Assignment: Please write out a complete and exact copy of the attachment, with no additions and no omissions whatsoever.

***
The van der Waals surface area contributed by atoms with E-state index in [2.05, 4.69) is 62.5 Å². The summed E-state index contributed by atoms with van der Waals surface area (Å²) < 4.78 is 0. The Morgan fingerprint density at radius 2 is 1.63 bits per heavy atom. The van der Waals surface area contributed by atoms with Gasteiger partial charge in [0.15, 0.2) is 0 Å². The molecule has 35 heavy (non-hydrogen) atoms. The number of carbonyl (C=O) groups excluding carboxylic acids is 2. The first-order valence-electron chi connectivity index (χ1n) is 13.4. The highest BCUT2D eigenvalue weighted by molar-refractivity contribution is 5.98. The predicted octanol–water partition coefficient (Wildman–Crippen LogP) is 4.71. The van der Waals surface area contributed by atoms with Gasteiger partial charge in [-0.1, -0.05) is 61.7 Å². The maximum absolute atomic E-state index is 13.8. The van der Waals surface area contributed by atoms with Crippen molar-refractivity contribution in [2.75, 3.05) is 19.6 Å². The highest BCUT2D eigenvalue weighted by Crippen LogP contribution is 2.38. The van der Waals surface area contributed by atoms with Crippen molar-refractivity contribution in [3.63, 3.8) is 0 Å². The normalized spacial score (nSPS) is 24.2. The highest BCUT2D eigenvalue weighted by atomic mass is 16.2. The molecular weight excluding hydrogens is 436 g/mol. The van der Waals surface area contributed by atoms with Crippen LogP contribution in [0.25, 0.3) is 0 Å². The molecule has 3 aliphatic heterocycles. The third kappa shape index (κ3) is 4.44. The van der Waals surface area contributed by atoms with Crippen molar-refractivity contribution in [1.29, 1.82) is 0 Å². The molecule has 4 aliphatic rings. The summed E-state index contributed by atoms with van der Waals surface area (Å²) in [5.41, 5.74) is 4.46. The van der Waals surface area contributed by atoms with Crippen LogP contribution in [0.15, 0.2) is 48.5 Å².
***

The van der Waals surface area contributed by atoms with E-state index in [2.05, 4.69) is 62.5 Å². The summed E-state index contributed by atoms with van der Waals surface area (Å²) < 4.78 is 0. The Morgan fingerprint density at radius 2 is 1.63 bits per heavy atom. The van der Waals surface area contributed by atoms with Gasteiger partial charge in [0.15, 0.2) is 0 Å². The molecule has 35 heavy (non-hydrogen) atoms. The number of carbonyl (C=O) groups excluding carboxylic acids is 2. The first-order valence-electron chi connectivity index (χ1n) is 13.4. The highest BCUT2D eigenvalue weighted by molar-refractivity contribution is 5.98. The predicted octanol–water partition coefficient (Wildman–Crippen LogP) is 4.71. The van der Waals surface area contributed by atoms with Gasteiger partial charge in [-0.1, -0.05) is 61.7 Å². The maximum absolute atomic E-state index is 13.8. The van der Waals surface area contributed by atoms with Crippen molar-refractivity contribution in [2.75, 3.05) is 19.6 Å². The highest BCUT2D eigenvalue weighted by Crippen LogP contribution is 2.38. The van der Waals surface area contributed by atoms with Crippen molar-refractivity contribution in [3.63, 3.8) is 0 Å². The normalized spacial score (nSPS) is 24.2. The highest BCUT2D eigenvalue weighted by atomic mass is 16.2. The molecular weight excluding hydrogens is 436 g/mol. The van der Waals surface area contributed by atoms with Crippen LogP contribution in [0.25, 0.3) is 0 Å². The molecule has 3 aliphatic heterocycles. The third kappa shape index (κ3) is 4.44. The van der Waals surface area contributed by atoms with Crippen molar-refractivity contribution in [1.29, 1.82) is 0 Å². The molecule has 4 aliphatic rings. The summed E-state index contributed by atoms with van der Waals surface area (Å²) in [5.41, 5.74) is 4.46. The van der Waals surface area contributed by atoms with Crippen LogP contribution in [0.15, 0.2) is 48.5 Å².